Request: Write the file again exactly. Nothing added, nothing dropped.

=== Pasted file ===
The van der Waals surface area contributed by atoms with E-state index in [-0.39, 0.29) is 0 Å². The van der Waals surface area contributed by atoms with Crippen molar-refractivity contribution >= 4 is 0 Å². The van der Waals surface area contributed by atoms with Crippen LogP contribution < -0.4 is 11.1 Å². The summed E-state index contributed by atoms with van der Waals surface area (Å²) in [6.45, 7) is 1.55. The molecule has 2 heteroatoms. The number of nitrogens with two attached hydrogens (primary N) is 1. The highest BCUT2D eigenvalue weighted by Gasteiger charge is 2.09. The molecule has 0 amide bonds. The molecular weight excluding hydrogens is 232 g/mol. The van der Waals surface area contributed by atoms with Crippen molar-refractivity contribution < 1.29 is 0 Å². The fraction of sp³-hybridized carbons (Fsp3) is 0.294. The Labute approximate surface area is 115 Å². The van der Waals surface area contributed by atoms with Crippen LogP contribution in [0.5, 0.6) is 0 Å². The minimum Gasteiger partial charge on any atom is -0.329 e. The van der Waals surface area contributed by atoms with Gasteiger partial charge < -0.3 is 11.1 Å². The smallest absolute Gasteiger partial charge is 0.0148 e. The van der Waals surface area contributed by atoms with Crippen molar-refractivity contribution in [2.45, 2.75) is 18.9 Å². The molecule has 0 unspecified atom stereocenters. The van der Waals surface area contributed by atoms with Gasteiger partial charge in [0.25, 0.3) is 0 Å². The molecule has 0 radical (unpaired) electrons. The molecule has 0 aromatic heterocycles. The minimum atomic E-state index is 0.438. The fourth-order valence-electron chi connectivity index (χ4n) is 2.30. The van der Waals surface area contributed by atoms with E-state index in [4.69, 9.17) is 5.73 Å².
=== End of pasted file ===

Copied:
The van der Waals surface area contributed by atoms with E-state index in [-0.39, 0.29) is 0 Å². The van der Waals surface area contributed by atoms with Crippen molar-refractivity contribution >= 4 is 0 Å². The van der Waals surface area contributed by atoms with Crippen LogP contribution < -0.4 is 11.1 Å². The summed E-state index contributed by atoms with van der Waals surface area (Å²) in [6.45, 7) is 1.55. The molecule has 2 heteroatoms. The number of nitrogens with two attached hydrogens (primary N) is 1. The highest BCUT2D eigenvalue weighted by Gasteiger charge is 2.09. The molecule has 0 amide bonds. The molecular weight excluding hydrogens is 232 g/mol. The van der Waals surface area contributed by atoms with Crippen molar-refractivity contribution < 1.29 is 0 Å². The fraction of sp³-hybridized carbons (Fsp3) is 0.294. The Labute approximate surface area is 115 Å². The van der Waals surface area contributed by atoms with Crippen LogP contribution in [0.5, 0.6) is 0 Å². The minimum Gasteiger partial charge on any atom is -0.329 e. The van der Waals surface area contributed by atoms with Gasteiger partial charge < -0.3 is 11.1 Å². The smallest absolute Gasteiger partial charge is 0.0148 e. The van der Waals surface area contributed by atoms with Crippen molar-refractivity contribution in [2.45, 2.75) is 18.9 Å². The molecule has 0 unspecified atom stereocenters. The van der Waals surface area contributed by atoms with Gasteiger partial charge in [0.25, 0.3) is 0 Å². The molecule has 0 radical (unpaired) electrons. The molecule has 0 aromatic heterocycles. The minimum atomic E-state index is 0.438. The fourth-order valence-electron chi connectivity index (χ4n) is 2.30. The van der Waals surface area contributed by atoms with E-state index in [4.69, 9.17) is 5.73 Å².